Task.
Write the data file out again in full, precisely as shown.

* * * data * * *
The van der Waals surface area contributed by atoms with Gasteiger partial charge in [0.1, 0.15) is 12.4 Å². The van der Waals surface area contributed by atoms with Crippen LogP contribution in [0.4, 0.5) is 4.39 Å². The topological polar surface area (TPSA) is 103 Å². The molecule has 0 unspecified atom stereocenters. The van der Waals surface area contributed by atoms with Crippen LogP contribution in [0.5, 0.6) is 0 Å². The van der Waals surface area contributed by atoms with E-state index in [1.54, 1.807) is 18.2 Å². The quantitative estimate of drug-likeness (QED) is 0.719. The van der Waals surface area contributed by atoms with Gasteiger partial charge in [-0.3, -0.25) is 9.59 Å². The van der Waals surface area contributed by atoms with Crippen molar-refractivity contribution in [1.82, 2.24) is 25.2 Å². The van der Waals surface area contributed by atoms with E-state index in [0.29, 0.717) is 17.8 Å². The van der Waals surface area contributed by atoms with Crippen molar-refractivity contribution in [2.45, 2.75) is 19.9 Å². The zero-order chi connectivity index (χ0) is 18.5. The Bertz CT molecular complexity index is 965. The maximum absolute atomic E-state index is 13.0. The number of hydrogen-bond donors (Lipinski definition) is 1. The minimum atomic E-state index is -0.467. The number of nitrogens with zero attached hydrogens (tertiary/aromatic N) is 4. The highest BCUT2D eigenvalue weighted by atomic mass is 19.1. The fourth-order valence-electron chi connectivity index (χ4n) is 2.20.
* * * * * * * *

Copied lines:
The van der Waals surface area contributed by atoms with Gasteiger partial charge in [0.1, 0.15) is 12.4 Å². The van der Waals surface area contributed by atoms with Crippen LogP contribution in [0.4, 0.5) is 4.39 Å². The topological polar surface area (TPSA) is 103 Å². The molecule has 0 unspecified atom stereocenters. The van der Waals surface area contributed by atoms with Crippen LogP contribution in [0.5, 0.6) is 0 Å². The van der Waals surface area contributed by atoms with E-state index in [1.54, 1.807) is 18.2 Å². The quantitative estimate of drug-likeness (QED) is 0.719. The van der Waals surface area contributed by atoms with Gasteiger partial charge in [-0.3, -0.25) is 9.59 Å². The van der Waals surface area contributed by atoms with Crippen molar-refractivity contribution in [1.82, 2.24) is 25.2 Å². The van der Waals surface area contributed by atoms with E-state index in [0.29, 0.717) is 17.8 Å². The van der Waals surface area contributed by atoms with Crippen molar-refractivity contribution in [2.45, 2.75) is 19.9 Å². The zero-order chi connectivity index (χ0) is 18.5. The Bertz CT molecular complexity index is 965. The maximum absolute atomic E-state index is 13.0. The number of hydrogen-bond donors (Lipinski definition) is 1. The minimum atomic E-state index is -0.467. The number of nitrogens with zero attached hydrogens (tertiary/aromatic N) is 4. The highest BCUT2D eigenvalue weighted by atomic mass is 19.1. The fourth-order valence-electron chi connectivity index (χ4n) is 2.20.